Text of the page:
Mr Isaacs:

– That is not the point.

Mr GLYNN:

– The Senate has merely asked this House a second time to exercise its exclusive prerogative to amend a Money Bill.

Mr HUME COOK:
BOURKE, VICTORIA · PROT

– Can it do so constitutionally ?

Mr GLYNN:

– Undoubtedly it can. The fact that it is not expressly stated in the Constitution that the Senate cannot repeat its requests does not necessarily imply that it can send down those requests once only. In law, the power to do a thing, in the absence of an express limitation, includes the power to do it from time to time, as occasion requires.

Mr HUME COOK:
BOURKE, VICTORIA · PROT

– But under the Constitution that power is governed by the words “at any stage.”

Mr GLYNN:

– I cannot see that the Senate, by repeating its requests, in any way negatives or cuts down a power whichis acknowledged by the Constitution to be exclusively vested in this House. I do not believe that the other Chamber has, or ought to have, equal powers with the House of Representatives in regard to Money Bills. The honorable and learned member for Bendigo clearly explained that in referring to paragraph 3 of section 54 of the Constitution, which states -

The House of Representatives may, if it thinks fit, make any of such omissions or amendments, with or without modifications.

Mr Isaacs:

– According to the procedure which is being adopted, we must make the amendments.

Mr GLYNN:

– Does the honorable and learned member mean to say that the repetition of a request allays the machinery of the Constitution?

Mr Isaacs:

– It becomes a demand.

Mr GLYNN:

– The Senate has not rejected the Customs Tariff Bill. The period of thi-ee months which has to run in the. event of a disagreement between the two Houses dates only from the time when the Senate rejects or fails to pass the Bill. Does the repetition of a request postpone the running of that three months’ period?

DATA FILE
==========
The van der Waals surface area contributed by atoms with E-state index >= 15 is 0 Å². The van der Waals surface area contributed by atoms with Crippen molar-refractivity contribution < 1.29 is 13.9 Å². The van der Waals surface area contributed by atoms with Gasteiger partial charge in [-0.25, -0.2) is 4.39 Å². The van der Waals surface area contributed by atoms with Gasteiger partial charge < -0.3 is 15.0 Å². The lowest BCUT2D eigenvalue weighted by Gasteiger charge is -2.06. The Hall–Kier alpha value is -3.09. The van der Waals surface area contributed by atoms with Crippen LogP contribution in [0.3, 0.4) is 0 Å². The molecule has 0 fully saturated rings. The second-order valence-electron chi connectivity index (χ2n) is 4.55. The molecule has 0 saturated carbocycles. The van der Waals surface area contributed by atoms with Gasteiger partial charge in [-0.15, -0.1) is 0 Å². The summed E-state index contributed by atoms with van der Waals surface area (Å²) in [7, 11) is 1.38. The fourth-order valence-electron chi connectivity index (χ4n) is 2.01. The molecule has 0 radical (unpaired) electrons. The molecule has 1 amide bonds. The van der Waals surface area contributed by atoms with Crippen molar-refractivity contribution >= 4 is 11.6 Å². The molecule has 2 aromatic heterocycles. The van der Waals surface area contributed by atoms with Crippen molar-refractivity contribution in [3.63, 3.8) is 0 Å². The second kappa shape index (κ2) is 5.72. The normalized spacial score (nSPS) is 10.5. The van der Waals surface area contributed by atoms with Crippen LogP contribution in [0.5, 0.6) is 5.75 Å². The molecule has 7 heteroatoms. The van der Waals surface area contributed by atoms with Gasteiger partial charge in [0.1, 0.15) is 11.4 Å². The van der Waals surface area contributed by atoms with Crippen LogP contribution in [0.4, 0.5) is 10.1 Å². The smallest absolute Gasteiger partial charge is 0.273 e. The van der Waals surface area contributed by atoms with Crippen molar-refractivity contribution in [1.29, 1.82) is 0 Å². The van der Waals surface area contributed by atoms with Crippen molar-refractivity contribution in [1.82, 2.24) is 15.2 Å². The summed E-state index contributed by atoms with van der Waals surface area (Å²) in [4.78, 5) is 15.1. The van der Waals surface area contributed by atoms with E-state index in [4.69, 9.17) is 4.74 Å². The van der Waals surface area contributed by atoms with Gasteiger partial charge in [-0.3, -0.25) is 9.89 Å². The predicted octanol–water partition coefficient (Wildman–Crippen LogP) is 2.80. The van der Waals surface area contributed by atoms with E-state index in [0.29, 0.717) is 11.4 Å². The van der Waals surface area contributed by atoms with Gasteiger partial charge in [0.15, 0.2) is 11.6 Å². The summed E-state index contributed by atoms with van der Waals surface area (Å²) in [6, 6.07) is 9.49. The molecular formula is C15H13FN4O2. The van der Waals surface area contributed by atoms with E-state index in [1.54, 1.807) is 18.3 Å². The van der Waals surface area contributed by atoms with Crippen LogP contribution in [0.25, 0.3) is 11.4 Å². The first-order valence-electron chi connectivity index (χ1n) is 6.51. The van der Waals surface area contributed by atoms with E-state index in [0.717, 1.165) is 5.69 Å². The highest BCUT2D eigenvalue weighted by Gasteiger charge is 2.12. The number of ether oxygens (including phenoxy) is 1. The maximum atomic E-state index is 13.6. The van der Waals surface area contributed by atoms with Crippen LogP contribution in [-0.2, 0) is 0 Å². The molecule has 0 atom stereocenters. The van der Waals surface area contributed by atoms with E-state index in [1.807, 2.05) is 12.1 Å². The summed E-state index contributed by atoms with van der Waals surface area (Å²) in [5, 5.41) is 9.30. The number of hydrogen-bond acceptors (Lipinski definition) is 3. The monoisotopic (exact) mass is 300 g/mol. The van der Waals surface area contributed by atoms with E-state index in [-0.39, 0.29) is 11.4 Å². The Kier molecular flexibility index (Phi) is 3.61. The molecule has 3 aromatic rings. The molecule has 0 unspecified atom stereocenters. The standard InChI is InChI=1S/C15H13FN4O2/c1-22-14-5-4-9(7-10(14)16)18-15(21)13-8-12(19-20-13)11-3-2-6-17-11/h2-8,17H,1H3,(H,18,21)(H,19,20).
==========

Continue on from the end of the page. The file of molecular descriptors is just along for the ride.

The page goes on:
Mr Isaacs:

– No.

Mr GLYNN:

– It does not cut down our acknowledged powers, neither does it allay the machinery of the Constitution, and, therefore, I fail to see how a repetition of certain requests curtails the undoubted rights of the House of Representatives in regard to Money Bills. But the true key to this matter - as was mentioned by the honorable and learned member for Bendigo - is to be found in the provision which declares that the House of Representatives may, if it thinks fit, make the amendments requested. That is an acknowledgment in express terms of the exclusive right of this House to make amendments in Money Bills. I would further paint out that a request cannot be referred to a joint sitting of the Houses. That is clear from section 57, sub-section (3), which states -

The members present at the joint sitting may deliberate and shall vote together upon the proposed law as last proposed by the House of Representatives, and upon amendments, if any, which have been made therein by one House and not agreed to by the other . . . &c.

No provision is made for a joint sitting of the Houses in regard to requested amendments. The very fact that in the final issue those requests cannot be referred to a joint sitting indicates that they are less potent than are amendments.

Mr Isaacs:

– What is the meaning of the word “ suggested “ in the provision relating to the joint sitting ?

Mr GLYNN: